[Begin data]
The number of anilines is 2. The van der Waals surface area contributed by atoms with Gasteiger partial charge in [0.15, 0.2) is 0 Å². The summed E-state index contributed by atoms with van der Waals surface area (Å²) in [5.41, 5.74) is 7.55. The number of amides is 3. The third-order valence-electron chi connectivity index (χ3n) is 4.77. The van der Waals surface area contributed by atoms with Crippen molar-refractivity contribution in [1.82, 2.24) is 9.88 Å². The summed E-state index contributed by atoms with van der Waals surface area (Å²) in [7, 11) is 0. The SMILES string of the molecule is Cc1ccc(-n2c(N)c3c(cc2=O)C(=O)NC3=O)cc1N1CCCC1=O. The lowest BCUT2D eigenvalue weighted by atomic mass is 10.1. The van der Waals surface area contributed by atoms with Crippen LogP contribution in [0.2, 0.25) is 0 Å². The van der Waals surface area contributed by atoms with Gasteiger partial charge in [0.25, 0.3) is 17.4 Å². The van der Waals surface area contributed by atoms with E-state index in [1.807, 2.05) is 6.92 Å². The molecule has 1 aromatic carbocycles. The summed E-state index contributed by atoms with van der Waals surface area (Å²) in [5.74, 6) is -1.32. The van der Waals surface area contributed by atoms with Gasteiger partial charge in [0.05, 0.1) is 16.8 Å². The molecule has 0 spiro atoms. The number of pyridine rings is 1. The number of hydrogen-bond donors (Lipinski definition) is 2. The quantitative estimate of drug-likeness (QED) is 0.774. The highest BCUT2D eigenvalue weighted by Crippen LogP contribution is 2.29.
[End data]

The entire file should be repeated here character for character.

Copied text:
The number of anilines is 2. The van der Waals surface area contributed by atoms with Gasteiger partial charge in [0.15, 0.2) is 0 Å². The summed E-state index contributed by atoms with van der Waals surface area (Å²) in [5.41, 5.74) is 7.55. The number of amides is 3. The third-order valence-electron chi connectivity index (χ3n) is 4.77. The van der Waals surface area contributed by atoms with Crippen molar-refractivity contribution in [1.82, 2.24) is 9.88 Å². The summed E-state index contributed by atoms with van der Waals surface area (Å²) in [7, 11) is 0. The SMILES string of the molecule is Cc1ccc(-n2c(N)c3c(cc2=O)C(=O)NC3=O)cc1N1CCCC1=O. The lowest BCUT2D eigenvalue weighted by atomic mass is 10.1. The van der Waals surface area contributed by atoms with Crippen LogP contribution in [0.2, 0.25) is 0 Å². The van der Waals surface area contributed by atoms with Gasteiger partial charge in [0.25, 0.3) is 17.4 Å². The van der Waals surface area contributed by atoms with E-state index in [1.807, 2.05) is 6.92 Å². The molecule has 1 aromatic carbocycles. The summed E-state index contributed by atoms with van der Waals surface area (Å²) in [5.74, 6) is -1.32. The van der Waals surface area contributed by atoms with Gasteiger partial charge in [0.05, 0.1) is 16.8 Å². The molecule has 0 spiro atoms. The number of pyridine rings is 1. The number of hydrogen-bond donors (Lipinski definition) is 2. The quantitative estimate of drug-likeness (QED) is 0.774. The highest BCUT2D eigenvalue weighted by Crippen LogP contribution is 2.29.